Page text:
Unprecedented move-in process puts Rice to the test

Hundreds of Owls come home to roost, kicking off an O-Week like no other

How do you move over 600 students onto campus as safely as possible during a pandemic? For one, you make face masks mandatory. And you get started early.

This year’s O-Week, already like none other in Rice University’s history, began not on Sunday with the traditional all-day move-in, but on a Saturday at 8 a.m. And each new student’s move-in began not at a residential college, but at the football field-sized Waltrip Indoor Training Center on the far west end of campus.

Inside the big air-conditioned bubble, every new and returning student underwent rapid testing for COVID-19 before moving bags or boxes into their dorm rooms. Although hundreds of tests were performed over two days in order to ensure a healthy student population, the lines went surprisingly quickly.

“We have an entire infection control package here,” said Jerusha Kasch, Rice’s director of institutional crisis management, who was overseeing the operation starting early Saturday morning. “You can see the flow works exceptionally well.”

With a background in public health, disease management and infection control emergency response, Kasch was as ready as anyone could be to take on the logistics of reopening Rice to students. Her core team of nearly 60 people worked in synchronicity, checking in students and moving them along from testing stations to a giant waiting area to, finally, the desk where they learned their test results.

“And that core team has worked unbelievable hours over the last three weeks to pull this off,” Kasch said. “I’m just the facilitator for a team of great people who get this work done — and I think you’re seeing the results of that right here.”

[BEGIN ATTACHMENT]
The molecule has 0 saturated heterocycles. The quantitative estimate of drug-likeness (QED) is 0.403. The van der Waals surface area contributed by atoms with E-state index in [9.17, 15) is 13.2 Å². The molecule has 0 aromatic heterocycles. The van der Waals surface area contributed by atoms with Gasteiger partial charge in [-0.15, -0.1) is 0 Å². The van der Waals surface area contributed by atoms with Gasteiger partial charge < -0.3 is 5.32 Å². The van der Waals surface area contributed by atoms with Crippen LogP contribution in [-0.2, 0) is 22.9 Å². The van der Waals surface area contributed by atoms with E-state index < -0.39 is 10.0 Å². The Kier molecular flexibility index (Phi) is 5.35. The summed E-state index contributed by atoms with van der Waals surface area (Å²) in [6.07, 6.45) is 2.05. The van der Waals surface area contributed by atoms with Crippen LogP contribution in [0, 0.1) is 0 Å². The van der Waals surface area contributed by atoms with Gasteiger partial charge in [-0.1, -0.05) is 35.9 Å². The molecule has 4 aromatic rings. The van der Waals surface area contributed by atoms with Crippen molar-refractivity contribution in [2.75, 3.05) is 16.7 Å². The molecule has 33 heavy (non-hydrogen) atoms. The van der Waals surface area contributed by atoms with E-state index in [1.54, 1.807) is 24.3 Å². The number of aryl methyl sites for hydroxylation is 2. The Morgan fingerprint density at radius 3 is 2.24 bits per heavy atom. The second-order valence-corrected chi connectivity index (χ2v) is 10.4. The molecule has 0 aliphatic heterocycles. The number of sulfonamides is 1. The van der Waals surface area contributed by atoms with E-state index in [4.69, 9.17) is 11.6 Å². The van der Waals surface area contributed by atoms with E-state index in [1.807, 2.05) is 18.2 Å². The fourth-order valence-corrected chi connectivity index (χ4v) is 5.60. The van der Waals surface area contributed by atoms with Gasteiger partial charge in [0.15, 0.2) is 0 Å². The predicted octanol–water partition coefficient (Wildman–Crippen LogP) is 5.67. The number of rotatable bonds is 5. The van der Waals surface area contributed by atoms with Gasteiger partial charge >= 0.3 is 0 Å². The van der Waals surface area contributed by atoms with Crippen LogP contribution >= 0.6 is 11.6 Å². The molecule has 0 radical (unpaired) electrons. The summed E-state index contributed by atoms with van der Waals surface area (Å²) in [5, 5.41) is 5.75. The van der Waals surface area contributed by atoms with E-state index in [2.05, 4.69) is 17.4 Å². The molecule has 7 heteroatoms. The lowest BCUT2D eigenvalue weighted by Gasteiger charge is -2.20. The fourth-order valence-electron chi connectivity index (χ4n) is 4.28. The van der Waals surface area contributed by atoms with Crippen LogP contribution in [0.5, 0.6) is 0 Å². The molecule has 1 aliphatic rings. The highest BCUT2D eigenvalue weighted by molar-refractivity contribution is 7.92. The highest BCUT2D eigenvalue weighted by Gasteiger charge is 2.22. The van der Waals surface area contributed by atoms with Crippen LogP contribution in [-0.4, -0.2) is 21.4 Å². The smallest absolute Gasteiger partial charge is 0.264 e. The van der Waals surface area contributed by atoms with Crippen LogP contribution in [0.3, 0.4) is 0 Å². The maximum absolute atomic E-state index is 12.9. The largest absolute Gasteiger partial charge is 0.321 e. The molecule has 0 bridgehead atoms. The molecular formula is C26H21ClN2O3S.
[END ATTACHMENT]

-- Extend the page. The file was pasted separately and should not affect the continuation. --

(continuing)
Students line up for rapid COVID testing inside the Waltrip Indoor Training Center. (Photo by Tommy LaVergne)

Students line up for rapid COVID testing inside the Waltrip Indoor Training Center. (Photo by Tommy LaVergne)

‘Rice knows exactly what they’re doing’

Sid Richardson College freshman Ella McBee was one of the first students to benefit from all that work. McBee, who had driven from Kentucky with her parents, arrived by 8 a.m. and was quickly cleared and moving into her new semipermanent home in McMurtry College.

Along with Duncan and Martel, McMurtry is one of three college Sidizens will be living in this semester while Sid Rich itself serves as isolation housing for students who test positive for COVID-19. Groups of Sidizens were stationed at all three colleges to welcome the new freshmen, waving hand-painted signs that read: “We’ve been waiting for you all summer and we’re so glad you’re finally here.”

“I can’t imagine all the logistics that have gone into making all of this work,” McBee said. “But it became very clear to me today that Rice knows exactly what they’re doing, and they really do have our best interests at heart.”

An only child who fell in love with Rice’s immersive campus environment when she visited during her junior year of high school, McBee worried she’d be bored and miss the company of her peers if she stayed home and took classes only online her first semester.

“I’ll be studying biochem and cell biology, hopefully on a pre-med track,” she said. “I’ve been looking forward to this for a really long time.”

Jones College students greet a freshman arriving after clearing COVID testing. (Photo by Tommy LaVergne)

Jones College students greet a freshman arriving after clearing COVID testing. (Photo by Tommy LaVergne)

Graduate architecture student Kip Langat was also eager to get tested and move into his new apartment just off campus. An international student from the highlands of Kenya, Langat had a raft of luggage waiting at the door to the Waltrip bubble and was in a hurry to move in before Houston’s heat advisory kicked in for the day.

“I can only imagine the amount of energy used to make this place as cool as it is,” he said with an architect’s appreciation.

Like many students, Langat must take certain classes in person to earn his degree.

“I think all the history classes are going to be virtual,” he said. “It’s the studio classes which really require you to be in the studio, in person.”